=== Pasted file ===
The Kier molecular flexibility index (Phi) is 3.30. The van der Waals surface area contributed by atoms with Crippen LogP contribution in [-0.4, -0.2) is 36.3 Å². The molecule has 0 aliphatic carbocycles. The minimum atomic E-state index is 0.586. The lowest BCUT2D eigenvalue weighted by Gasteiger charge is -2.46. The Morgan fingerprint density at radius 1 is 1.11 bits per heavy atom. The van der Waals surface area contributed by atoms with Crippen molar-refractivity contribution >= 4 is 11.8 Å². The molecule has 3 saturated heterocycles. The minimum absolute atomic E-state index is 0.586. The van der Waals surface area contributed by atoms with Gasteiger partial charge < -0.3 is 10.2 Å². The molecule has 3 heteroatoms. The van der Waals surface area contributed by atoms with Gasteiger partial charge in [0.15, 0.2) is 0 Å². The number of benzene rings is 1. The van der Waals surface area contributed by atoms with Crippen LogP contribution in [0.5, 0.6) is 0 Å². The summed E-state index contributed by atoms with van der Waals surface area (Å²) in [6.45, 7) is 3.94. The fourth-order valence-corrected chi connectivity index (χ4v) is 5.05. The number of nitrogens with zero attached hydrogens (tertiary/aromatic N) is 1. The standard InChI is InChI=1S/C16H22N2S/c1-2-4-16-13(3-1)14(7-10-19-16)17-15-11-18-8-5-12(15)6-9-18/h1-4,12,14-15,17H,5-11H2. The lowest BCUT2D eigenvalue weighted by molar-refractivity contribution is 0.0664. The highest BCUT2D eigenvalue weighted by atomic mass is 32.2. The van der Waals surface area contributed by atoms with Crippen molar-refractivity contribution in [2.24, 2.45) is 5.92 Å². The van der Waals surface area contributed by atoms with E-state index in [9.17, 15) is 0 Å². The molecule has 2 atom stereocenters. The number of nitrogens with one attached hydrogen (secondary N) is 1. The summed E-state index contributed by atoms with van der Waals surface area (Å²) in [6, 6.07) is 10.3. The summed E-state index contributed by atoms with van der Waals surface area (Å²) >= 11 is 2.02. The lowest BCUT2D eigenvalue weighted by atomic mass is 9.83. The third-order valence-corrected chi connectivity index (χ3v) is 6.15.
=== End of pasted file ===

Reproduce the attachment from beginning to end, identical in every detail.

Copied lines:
The Kier molecular flexibility index (Phi) is 3.30. The van der Waals surface area contributed by atoms with Crippen LogP contribution in [-0.4, -0.2) is 36.3 Å². The molecule has 0 aliphatic carbocycles. The minimum atomic E-state index is 0.586. The lowest BCUT2D eigenvalue weighted by Gasteiger charge is -2.46. The Morgan fingerprint density at radius 1 is 1.11 bits per heavy atom. The van der Waals surface area contributed by atoms with Crippen molar-refractivity contribution >= 4 is 11.8 Å². The molecule has 3 saturated heterocycles. The minimum absolute atomic E-state index is 0.586. The van der Waals surface area contributed by atoms with Gasteiger partial charge < -0.3 is 10.2 Å². The molecule has 3 heteroatoms. The van der Waals surface area contributed by atoms with Gasteiger partial charge in [0.15, 0.2) is 0 Å². The number of benzene rings is 1. The van der Waals surface area contributed by atoms with Crippen LogP contribution in [0.5, 0.6) is 0 Å². The summed E-state index contributed by atoms with van der Waals surface area (Å²) in [6.45, 7) is 3.94. The fourth-order valence-corrected chi connectivity index (χ4v) is 5.05. The number of nitrogens with zero attached hydrogens (tertiary/aromatic N) is 1. The standard InChI is InChI=1S/C16H22N2S/c1-2-4-16-13(3-1)14(7-10-19-16)17-15-11-18-8-5-12(15)6-9-18/h1-4,12,14-15,17H,5-11H2. The lowest BCUT2D eigenvalue weighted by molar-refractivity contribution is 0.0664. The highest BCUT2D eigenvalue weighted by atomic mass is 32.2. The van der Waals surface area contributed by atoms with Crippen molar-refractivity contribution in [2.24, 2.45) is 5.92 Å². The van der Waals surface area contributed by atoms with E-state index in [9.17, 15) is 0 Å². The molecule has 2 atom stereocenters. The number of nitrogens with one attached hydrogen (secondary N) is 1. The summed E-state index contributed by atoms with van der Waals surface area (Å²) in [6, 6.07) is 10.3. The summed E-state index contributed by atoms with van der Waals surface area (Å²) >= 11 is 2.02. The lowest BCUT2D eigenvalue weighted by atomic mass is 9.83. The third-order valence-corrected chi connectivity index (χ3v) is 6.15.